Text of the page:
Offset accounts can be more attractive for borrowers who want to use it like a normal transaction account, with their salary being deposited into it every month and easy access to their money. In some circumstances involving investment properties, accountants encourage their clients to opt for a loan with an offset account, so if you feel this may apply to you, check with your accountant.
Before agreeing to either feature, check out the fees and conditions on both accounts. If you don’t intend to deposit a large sum into your loan account, then the fees could cancel out any interest savings made.
Some of the fees for both offset and redraw include transaction fees, monthly account-keeping fees and sometimes a withdrawal fee. Overall, offset or redraw facilities are great features to have with a loan. If you use them wisely, they can cut years off your mortgage term and save you thousands in interest repayments.
It can be confusing to know whether to get a variable rate or fixed rate mortgage, and what features are important. That's why it's important to not only check the right rates, but make sure that you're getting the right features in your home loan. Get help choosing the right home loan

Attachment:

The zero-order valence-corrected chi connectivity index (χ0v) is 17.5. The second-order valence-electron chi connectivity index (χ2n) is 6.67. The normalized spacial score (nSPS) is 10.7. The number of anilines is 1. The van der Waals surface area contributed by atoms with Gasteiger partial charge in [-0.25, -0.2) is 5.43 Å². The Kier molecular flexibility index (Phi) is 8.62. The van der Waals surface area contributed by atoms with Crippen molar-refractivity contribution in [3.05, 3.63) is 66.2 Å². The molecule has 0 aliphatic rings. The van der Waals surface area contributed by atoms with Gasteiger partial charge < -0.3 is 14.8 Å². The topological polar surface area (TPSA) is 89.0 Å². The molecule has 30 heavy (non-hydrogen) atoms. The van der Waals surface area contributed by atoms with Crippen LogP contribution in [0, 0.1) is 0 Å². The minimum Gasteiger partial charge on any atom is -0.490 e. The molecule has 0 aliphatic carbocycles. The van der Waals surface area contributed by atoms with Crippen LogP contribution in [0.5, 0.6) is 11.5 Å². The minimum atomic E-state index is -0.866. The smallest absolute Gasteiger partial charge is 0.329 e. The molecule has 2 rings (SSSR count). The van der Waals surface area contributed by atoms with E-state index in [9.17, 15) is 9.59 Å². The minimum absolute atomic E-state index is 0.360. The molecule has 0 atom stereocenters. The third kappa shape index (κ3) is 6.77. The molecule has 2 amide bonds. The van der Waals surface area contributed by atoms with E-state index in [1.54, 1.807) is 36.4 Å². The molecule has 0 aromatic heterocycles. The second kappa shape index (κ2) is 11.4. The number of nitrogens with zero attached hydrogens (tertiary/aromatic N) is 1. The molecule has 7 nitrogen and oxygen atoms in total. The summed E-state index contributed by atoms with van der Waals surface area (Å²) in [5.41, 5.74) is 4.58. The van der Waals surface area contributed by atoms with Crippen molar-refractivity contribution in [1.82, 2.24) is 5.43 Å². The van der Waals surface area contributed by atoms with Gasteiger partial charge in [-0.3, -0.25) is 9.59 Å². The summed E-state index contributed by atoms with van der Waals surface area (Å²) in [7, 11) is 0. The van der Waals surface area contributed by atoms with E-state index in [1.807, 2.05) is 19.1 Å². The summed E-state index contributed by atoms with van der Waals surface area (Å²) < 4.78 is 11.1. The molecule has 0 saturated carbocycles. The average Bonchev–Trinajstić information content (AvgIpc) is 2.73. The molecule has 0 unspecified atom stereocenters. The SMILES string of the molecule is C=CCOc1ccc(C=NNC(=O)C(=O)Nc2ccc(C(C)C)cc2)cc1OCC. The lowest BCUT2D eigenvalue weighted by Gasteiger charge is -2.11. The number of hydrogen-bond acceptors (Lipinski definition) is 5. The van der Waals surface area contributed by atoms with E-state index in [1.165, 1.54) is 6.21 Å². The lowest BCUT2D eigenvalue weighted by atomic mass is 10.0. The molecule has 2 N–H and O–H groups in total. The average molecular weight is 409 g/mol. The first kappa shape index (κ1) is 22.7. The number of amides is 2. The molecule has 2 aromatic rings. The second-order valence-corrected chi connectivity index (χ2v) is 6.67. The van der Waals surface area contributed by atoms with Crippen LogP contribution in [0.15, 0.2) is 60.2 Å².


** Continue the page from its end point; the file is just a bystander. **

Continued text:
Will Keall, iMortgage’s general manager, has a wealth of marketing and business development experience gained in Australia and the United Kingdom. These include high level roles in a range of sectors such as financial services, insurance, travel and tourism, motoring and professional services.
Will played a pivotal role in the successful establishment of iMortgage. His dedication and passion for the mortgage industry have won Will the utmost respect as an integral part of the iMortgage brand.
A self confessed “numbers and brand geek”, Will calls himself a conservative investor with a long-term philosophy. He also believes it’s important to “love where you live.”
Will is a cricket and football tragic, who also enjoys running.